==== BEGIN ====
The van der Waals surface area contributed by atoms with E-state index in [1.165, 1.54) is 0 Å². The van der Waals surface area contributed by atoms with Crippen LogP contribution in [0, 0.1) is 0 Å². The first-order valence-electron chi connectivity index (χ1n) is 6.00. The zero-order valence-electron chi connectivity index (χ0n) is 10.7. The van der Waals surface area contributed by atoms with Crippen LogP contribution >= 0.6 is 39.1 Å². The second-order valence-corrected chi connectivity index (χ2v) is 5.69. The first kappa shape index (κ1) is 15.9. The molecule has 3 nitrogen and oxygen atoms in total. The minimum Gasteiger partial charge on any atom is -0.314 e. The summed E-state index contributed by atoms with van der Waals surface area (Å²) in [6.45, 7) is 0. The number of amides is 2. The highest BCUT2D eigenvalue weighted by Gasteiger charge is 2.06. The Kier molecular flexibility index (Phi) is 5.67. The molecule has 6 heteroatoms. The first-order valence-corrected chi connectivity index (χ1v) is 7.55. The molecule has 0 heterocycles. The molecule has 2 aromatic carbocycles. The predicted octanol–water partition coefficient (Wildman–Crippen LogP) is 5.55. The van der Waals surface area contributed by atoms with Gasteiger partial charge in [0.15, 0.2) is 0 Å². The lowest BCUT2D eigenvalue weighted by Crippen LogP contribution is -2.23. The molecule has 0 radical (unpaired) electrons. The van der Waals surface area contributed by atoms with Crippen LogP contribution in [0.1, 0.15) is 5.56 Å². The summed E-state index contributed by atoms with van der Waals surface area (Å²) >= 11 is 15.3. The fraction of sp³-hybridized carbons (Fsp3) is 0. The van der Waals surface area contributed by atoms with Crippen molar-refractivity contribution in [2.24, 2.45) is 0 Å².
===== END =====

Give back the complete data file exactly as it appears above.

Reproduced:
The van der Waals surface area contributed by atoms with E-state index in [1.165, 1.54) is 0 Å². The van der Waals surface area contributed by atoms with Crippen LogP contribution in [0, 0.1) is 0 Å². The first-order valence-electron chi connectivity index (χ1n) is 6.00. The zero-order valence-electron chi connectivity index (χ0n) is 10.7. The van der Waals surface area contributed by atoms with Crippen LogP contribution >= 0.6 is 39.1 Å². The second-order valence-corrected chi connectivity index (χ2v) is 5.69. The first kappa shape index (κ1) is 15.9. The molecule has 3 nitrogen and oxygen atoms in total. The minimum Gasteiger partial charge on any atom is -0.314 e. The summed E-state index contributed by atoms with van der Waals surface area (Å²) in [6.45, 7) is 0. The number of amides is 2. The highest BCUT2D eigenvalue weighted by Gasteiger charge is 2.06. The Kier molecular flexibility index (Phi) is 5.67. The molecule has 6 heteroatoms. The first-order valence-corrected chi connectivity index (χ1v) is 7.55. The molecule has 0 heterocycles. The molecule has 2 aromatic carbocycles. The predicted octanol–water partition coefficient (Wildman–Crippen LogP) is 5.55. The van der Waals surface area contributed by atoms with Gasteiger partial charge in [0.15, 0.2) is 0 Å². The lowest BCUT2D eigenvalue weighted by Crippen LogP contribution is -2.23. The molecule has 0 radical (unpaired) electrons. The van der Waals surface area contributed by atoms with Crippen LogP contribution in [0.1, 0.15) is 5.56 Å². The summed E-state index contributed by atoms with van der Waals surface area (Å²) >= 11 is 15.3. The fraction of sp³-hybridized carbons (Fsp3) is 0. The van der Waals surface area contributed by atoms with Crippen molar-refractivity contribution in [2.24, 2.45) is 0 Å².